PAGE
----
This article was originally written for the August 9, 2017 edition of the Pastor’s Corner in the Leoti Standard paper in Wichita County, Kansas.
Death is a part of life. There is no doubt that all things have their season. Each year we plant and harvest. Each year we celebrate birth with spring and see the death of things in winter. Yet we have an uncomfortable relationship with death.
Remembering our own mortality is not a topic of frequent conversation. Most of us will remember the first real loss in our lives that brought us to the reality that we will someday die too. Death leaves us feeling great loss, pain, struggle, and the difficult path to grasping a new reality without a loved one.
As a pastor I have grown accustomed to the topic of death through funerals, grief, and my connection with others that I provide comfort, care, and, I pray, help. Death is not easy for pastors either. We too struggle with our own mortality. We also grieve the loss of loved ones, especially those saints in the church who we have grown to love as brothers and sisters in Christ. I have cried with families. I have struggled to find words to share when leading a service celebrating a life. Death is a difficult topic nonetheless.
The Bible constantly talks about death. It does so from the very beginning. After all, God did not create humanity to die. Due to Adam and Eve’s sin we have been cursed with death. In Genesis 3:19 God tells Adam, “By the sweat of your brow you will eat your food until you return to the ground, since from it you were taken; for dust you are and to dust you will return.” Death is a consequence of sin. Jesus is the forgiveness for our sin and thus the way to eternal life.
I know very well that our bodies return to dust. All that is left after someone is cremated is the dust of their ashes. The reality is that our bodies are temporary. They are mortal. They are not eternal. They are not forever.
Dust is such a constant problem for us. In our home my wife Diana swears I cannot see dust. Honestly, I do not look for it and in the 3 years I was a bachelor living on my own I did not care about it. Yet living in western Kansas I know that we have plenty of dust. Dust storms come through occasionally in the dry months. Dust is everywhere in our dry climate.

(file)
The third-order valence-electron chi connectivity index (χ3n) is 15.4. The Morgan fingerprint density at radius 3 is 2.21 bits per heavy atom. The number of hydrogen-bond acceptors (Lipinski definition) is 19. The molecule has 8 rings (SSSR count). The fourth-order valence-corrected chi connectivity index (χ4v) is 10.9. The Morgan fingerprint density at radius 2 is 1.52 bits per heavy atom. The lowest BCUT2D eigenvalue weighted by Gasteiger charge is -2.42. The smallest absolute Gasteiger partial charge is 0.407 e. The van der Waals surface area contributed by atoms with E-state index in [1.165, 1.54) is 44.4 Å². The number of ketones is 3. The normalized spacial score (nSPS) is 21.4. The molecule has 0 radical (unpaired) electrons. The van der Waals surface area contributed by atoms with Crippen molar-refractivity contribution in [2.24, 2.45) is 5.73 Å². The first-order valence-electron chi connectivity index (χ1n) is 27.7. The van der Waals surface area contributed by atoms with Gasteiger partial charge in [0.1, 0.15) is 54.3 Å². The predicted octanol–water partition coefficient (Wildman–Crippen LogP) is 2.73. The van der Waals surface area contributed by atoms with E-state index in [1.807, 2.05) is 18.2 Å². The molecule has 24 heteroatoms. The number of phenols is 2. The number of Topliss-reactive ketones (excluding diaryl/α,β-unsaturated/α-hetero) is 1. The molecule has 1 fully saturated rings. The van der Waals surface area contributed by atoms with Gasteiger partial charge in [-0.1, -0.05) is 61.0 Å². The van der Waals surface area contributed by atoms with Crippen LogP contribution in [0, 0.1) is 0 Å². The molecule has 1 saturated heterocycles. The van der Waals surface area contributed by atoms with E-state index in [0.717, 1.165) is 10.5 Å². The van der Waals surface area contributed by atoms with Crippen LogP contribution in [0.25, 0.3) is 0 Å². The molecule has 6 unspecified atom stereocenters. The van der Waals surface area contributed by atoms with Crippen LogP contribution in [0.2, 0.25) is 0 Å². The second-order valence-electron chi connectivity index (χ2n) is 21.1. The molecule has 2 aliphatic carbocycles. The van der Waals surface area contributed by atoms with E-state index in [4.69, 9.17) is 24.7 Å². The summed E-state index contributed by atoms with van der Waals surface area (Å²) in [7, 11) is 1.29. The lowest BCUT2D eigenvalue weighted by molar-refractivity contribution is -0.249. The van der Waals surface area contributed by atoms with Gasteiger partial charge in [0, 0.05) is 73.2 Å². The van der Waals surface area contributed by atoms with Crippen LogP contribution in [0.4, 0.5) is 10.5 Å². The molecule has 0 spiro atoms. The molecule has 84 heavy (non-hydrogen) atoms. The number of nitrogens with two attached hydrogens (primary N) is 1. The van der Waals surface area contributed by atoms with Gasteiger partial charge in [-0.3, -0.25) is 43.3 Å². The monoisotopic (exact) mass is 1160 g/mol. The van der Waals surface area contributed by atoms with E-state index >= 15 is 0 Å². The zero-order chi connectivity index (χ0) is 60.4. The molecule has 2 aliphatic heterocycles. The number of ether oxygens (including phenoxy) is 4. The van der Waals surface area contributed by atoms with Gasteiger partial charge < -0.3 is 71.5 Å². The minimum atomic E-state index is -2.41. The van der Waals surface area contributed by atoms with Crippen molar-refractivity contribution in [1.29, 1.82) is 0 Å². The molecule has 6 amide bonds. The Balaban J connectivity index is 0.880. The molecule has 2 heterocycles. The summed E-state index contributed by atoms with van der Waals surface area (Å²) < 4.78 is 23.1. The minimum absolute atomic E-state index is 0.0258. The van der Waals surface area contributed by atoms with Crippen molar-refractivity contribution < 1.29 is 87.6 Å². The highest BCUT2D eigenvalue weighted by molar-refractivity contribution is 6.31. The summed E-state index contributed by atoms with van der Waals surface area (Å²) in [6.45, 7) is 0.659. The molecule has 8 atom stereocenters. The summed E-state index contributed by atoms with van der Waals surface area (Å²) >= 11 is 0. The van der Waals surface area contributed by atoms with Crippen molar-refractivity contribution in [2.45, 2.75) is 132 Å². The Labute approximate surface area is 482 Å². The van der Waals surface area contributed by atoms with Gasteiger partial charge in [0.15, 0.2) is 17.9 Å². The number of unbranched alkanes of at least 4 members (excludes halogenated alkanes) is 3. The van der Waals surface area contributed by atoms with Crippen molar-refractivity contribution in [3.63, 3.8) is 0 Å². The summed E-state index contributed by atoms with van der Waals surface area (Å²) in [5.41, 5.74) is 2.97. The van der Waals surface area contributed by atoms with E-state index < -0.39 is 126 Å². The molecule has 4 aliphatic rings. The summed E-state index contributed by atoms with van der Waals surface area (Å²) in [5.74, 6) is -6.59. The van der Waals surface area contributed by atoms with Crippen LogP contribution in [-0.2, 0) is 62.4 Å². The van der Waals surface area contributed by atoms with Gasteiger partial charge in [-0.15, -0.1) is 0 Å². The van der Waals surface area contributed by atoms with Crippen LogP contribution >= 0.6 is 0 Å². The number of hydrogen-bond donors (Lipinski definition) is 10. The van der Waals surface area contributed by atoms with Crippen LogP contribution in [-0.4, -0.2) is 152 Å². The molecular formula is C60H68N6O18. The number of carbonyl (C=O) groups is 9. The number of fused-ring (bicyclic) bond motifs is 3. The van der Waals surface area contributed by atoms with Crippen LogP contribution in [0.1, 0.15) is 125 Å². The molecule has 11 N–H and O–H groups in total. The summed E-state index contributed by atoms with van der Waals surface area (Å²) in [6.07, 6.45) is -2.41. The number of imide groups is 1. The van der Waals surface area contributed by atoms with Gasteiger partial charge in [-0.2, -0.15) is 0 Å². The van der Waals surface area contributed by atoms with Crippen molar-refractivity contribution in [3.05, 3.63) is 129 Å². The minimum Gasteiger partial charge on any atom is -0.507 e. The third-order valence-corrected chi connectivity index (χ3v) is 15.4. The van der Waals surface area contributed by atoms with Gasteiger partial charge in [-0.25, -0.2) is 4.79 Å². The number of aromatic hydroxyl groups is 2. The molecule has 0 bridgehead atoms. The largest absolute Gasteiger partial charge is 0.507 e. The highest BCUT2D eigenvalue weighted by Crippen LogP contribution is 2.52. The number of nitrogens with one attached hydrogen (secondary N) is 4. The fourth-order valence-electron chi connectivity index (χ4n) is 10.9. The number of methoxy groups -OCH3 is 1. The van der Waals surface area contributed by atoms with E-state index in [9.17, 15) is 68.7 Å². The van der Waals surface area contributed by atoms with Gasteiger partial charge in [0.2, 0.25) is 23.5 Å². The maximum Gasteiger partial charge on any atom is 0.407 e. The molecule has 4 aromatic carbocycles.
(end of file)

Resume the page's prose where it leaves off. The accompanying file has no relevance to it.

So much that we do results in more dust. Not only in farming practices and driving on roads, but in our everyday lives we create more dust. We work so hard to get a nicer vehicle. What will happen to it? It will rust. What about that home you bought? It will rot. What about the large storage containers we have of stuff that American culture tells us is necessary for our lives? Moths will come and destroy it.
Jesus said, “Do not store up for yourselves treasures on earth, where moths and vermin destroy, and where thieves break in and steal. But store up for yourselves treasures in heaven where moths and vermin do not destroy, and where thieves do not break in and steal. For where your treasure is, there your heart will be also” (Matthew 3:19-21). We should not be chasing dust and ashes.
In our dusty lives we must make a choice. Are we going to chase ashes? Will we spend our days and years building up something that can be destroyed so easily? We all will die, but if we have put our treasure in Christ then we will have the gift of eternal life to enjoy that treasure. If we want to build a true legacy that will outlast us on earth and go to every generation then build the Kingdom of God. Sow the fruit of the Spirit. Faith in Jesus Christ is the greatest gift we can give anyone. It is also a part of the church that will never be overcome by hell.
I’m done chasing ashes. I am committing myself to follow Jesus with greater focus and faithfulness. I will no longer put other things or people ahead of my Lord and God. Jesus is #1. If you set your priorities and follow them then you will put your faith first. Seek first the Kingdom of God and his righteousness and all these things will be added as well!